Nights for Weeks
by Teneice Durrant
Two of Cups Press, 2014
27 pages, $12
Reviewed by Liz Purvis
Teneice Durrant’s poetry chapbook is a collection of poems that move back and forth between religious mythology and the reader’s recognizable reality; at times, as in “Mother of Nations,” the two bleed together in a way that is surprising and refreshing. There are a lot of ‘what if’s’ in this collection, both literally written into the poetry and more abstractly considered within the subject matter of the poems themselves.
Many of the poems I was most drawn to in Night for Weeks focused on secondary mythological characters—Lot’s wife, Sarah (wife of Abraham), Athena, Eve, Eurydice—but they do so with subtlety. The strength of many of these pieces lies within the way they refuse to spoon-feed the reader. The poems offer potential perspectives, alternate realities.
What if instead of turning, or
tripping, then flaking into a coarse
pillar, Lot’s wife pressed on,
the backs of her daughters’ heads
shining like lodestars…
“Spared” begins with these five lines, then continues its ‘what if’s, revealing what might have been an alternate narrative for the biblical character. Instead of turning to gape at the destruction of Sodom and Gomorrah, in this poem Lot’s wife turns back because of
the one who helped carry her
baskets when Lot couldn’t be found…
There’s lots of pain, the questioning of it and what causes it, the weighing of choices. In “Daddy’s Girl,” a speaker presumed to be Athena tells us:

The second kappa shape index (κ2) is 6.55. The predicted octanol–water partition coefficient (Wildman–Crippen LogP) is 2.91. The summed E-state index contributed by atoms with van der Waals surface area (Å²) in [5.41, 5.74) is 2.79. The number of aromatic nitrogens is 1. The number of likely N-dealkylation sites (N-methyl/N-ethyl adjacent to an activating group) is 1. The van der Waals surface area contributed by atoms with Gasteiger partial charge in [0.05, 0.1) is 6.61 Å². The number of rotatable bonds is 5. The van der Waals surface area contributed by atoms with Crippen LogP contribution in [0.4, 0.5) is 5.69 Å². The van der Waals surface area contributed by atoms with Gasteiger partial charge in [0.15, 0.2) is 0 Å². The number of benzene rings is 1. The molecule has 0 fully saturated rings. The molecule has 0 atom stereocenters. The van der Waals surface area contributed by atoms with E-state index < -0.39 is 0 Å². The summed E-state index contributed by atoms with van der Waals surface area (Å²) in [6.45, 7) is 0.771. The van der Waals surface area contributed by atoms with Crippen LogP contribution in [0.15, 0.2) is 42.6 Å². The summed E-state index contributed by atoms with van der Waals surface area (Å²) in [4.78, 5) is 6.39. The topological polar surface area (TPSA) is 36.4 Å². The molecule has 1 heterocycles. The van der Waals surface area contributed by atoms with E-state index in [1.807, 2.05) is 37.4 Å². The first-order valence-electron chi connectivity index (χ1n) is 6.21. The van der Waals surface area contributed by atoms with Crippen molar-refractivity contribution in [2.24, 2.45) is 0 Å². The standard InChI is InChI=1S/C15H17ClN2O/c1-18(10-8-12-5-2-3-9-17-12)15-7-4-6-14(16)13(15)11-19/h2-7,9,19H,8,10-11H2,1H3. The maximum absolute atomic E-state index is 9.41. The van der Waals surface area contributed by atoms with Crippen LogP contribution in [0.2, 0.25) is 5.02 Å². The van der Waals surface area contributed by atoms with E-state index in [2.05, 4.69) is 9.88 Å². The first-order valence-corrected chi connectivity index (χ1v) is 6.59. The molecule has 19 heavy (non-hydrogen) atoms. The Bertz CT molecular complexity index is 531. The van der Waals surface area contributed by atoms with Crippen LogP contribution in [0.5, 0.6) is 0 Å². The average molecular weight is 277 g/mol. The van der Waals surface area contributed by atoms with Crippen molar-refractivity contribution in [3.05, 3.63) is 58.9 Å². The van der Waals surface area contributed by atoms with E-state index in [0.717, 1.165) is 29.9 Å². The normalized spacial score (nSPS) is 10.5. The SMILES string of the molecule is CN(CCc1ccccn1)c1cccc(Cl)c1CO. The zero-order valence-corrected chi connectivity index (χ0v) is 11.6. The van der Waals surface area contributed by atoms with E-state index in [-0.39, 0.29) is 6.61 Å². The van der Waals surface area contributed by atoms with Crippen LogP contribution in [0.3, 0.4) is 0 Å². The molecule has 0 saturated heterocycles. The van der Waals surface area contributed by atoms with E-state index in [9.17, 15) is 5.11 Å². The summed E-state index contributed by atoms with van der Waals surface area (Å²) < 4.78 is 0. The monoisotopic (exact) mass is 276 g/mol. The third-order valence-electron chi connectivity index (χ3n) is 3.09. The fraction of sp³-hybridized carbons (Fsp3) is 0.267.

I break every man
I hold, only some on purpose.
This chapbook gives equal weight to the retellings of mythological characters and to the unknown speakers of other poems sprinkled through the pages. There’s a sense that each one of these speakers is complicated, no one more or less real than the others. In “On Going Home,” the speaker lists the problems of home and advice on how to make one, prompting one of my favorite phrases in the whole collection:
Fill it with people, stories
and lives, preferably a good mix of bliss
and shattered light bulbs.
The poems I didn’t get were the ones in which place kept shifting, though Durrant seemed to make these choices intentionally and her phrases are no less compelling. “East of the Equator” acknowledges the jumping, the strange time displacement, and even though the poem resonated less with me than some of the others, I couldn’t help but be moved by:
It might as well
be fall where
you are. Not here.
In pieces like this one, Durrant employs a stylistic trend often seen in strong poems, breaking momentum and packing punches with very short lines in between longer ones. She does this again in “Nectar,” a poem set in Florence but with enough allusions to Eve, Eden, and the Fall to center the reader there as well.
What if it was June. What if no
one ever told her she was beautiful. What if
it was so hot that the pear’s juice dried in sticky
tracks down her long wrists. What if that didn’t stop
her from chasing over them with her tongue. Yes.
It’s a short collection of just eighteen pieces, and towards the end I kept hoping for more myth poetry—the recognizable ones clustered at the beginning of the chapbook and, if there were others, they were too subtle (though well-written) for this reader. Durrant’s ability to question the old stories, imagining biblical wives and Greek goddesses in unexpected ways, was so enjoyable to me that I wanted even more of them. With a talented voice like Durrant’s, hopefully there are many more to come.